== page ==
Vertically Stacked Planar Magnetic Speakers
This loudspeaker system continues a previous build based on linear arrays of small wide-range drivers. This time, I tried planar magnetic speakers.
per channel are stacked to form tall dipolar line sources.
Inspired by Design Guidelines for Practical NearField Line Arrays, James R. Griffin, 2003:
A near field line array provides a different listening experience versus point source speakers. Among the distinctions that characterize line arrays are:
· Near constant sound levels throughout the listening room
· A wider soundstage
· An image ‘sweet area’ and not a ‘sweet spot’
· Recreates live event sound dynamics
The bass extension is provided by
Linear Array Transducers
(with a tubular form factor)
in 80 liters vented enclosures filled in the bottom third with a polyester fleece.
Bitumen boards damp the inner surfaces.
The baffles are mirror oriented at 30 degrees.
The length of the external 7 cm diameter vent can be adjusted for room response, actually ~15 cm (Fb ~26 Hz).
I added the pair of TBI Magellan VIII xu subwoofers of my 2007 project.
The speakers are powered by two
5 channels Class D amplifiers, one for each stereo channel.
Loudspeaker filtering and equalization are done by a Behringer UltraDrive Pro DCX2496 digital system prepared by Ward Maas at Pilgham Audio, following Jan Didden Linear Audio modifications: a linear power supply replaces the smps and a 6-channel volume control gives the DCX pre-amp capability.
The 24-bit / 96 kHz digital signal is provided by a Behringer UltraMatch Pro SRC2496 A/D D/A & sample rate converter. Up to three digital and one analog sources can be connected.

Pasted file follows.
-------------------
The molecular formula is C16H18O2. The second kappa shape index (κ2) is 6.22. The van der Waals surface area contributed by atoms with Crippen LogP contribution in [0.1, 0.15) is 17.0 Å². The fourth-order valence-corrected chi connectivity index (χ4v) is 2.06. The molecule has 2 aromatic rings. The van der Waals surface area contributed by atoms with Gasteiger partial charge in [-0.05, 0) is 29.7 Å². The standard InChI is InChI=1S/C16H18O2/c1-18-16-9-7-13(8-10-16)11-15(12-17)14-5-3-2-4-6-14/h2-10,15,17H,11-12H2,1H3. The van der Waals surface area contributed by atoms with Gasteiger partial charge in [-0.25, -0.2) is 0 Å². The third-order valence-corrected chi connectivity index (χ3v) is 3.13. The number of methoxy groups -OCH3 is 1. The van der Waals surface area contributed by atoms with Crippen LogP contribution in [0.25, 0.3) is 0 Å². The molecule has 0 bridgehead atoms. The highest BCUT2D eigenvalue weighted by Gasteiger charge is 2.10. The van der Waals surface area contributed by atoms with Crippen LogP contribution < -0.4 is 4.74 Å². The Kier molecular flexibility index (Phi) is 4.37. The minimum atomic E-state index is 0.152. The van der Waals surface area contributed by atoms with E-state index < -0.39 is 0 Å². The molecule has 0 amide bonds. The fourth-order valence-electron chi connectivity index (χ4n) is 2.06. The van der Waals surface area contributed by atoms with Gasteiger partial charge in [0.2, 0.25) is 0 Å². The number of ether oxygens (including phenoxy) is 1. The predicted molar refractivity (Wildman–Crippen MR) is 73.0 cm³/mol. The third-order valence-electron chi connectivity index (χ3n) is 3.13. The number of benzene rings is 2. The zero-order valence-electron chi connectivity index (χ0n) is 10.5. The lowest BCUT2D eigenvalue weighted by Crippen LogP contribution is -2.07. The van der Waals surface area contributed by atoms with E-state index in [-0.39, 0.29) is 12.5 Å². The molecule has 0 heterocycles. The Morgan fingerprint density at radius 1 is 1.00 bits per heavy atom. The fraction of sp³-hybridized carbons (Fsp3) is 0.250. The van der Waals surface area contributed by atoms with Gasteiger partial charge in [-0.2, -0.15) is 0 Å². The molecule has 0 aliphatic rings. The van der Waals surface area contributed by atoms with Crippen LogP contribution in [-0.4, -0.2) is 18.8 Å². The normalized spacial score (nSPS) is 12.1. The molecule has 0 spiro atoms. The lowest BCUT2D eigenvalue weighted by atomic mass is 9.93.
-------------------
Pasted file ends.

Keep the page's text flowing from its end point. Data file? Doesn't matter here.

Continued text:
The table below shows the applied filters with the compensations for room effects, phase and loudspeakers linear distortion.
|Level||-2 dB||–2 dB inverted polarity||0 dB|
|111 Hz||low-pass 48 dB Butterworth||low-pass 48 dB Butterworth|
|114 Hz||high-pass 48 dB Butterworth|
| 41 Hz
| -3 dB Q 10
-3 dB Q 10
+6 dB Q 3.2
-3 dB HS12
+3 dB HS12
The green grid in the graph shows the ten octaves and a ±12 dB range.
The red and blue lines display the resulting action of the filters on each section.
The black line is the unfiltered frequency response to a log sweep at the listening position, 3.5m away from the speakers, average of two measures, 1/12 octave smoothing. Lack of energy in the midbass, comb filtering and high frequency rolloff are on the menu. Shocked? Measuring planar speakers in-room produces seldom nice results.
The next figure shows the real time spectrum analysis on pink noise at the listening position, filters applied, average of four measures, and is more representative of what is heard.
This is my first experience with planar speakers and I'm happy with their natural reproduction, especially of the human voice. The room is filled without pressure. The soundstage is tall, wide and deep, with strong vertical directivity, very precise.
Yet I feel that something is missing: impact. Very enjoyable at moderate levels, it looses relief when played loud. Definitely not suited for funk!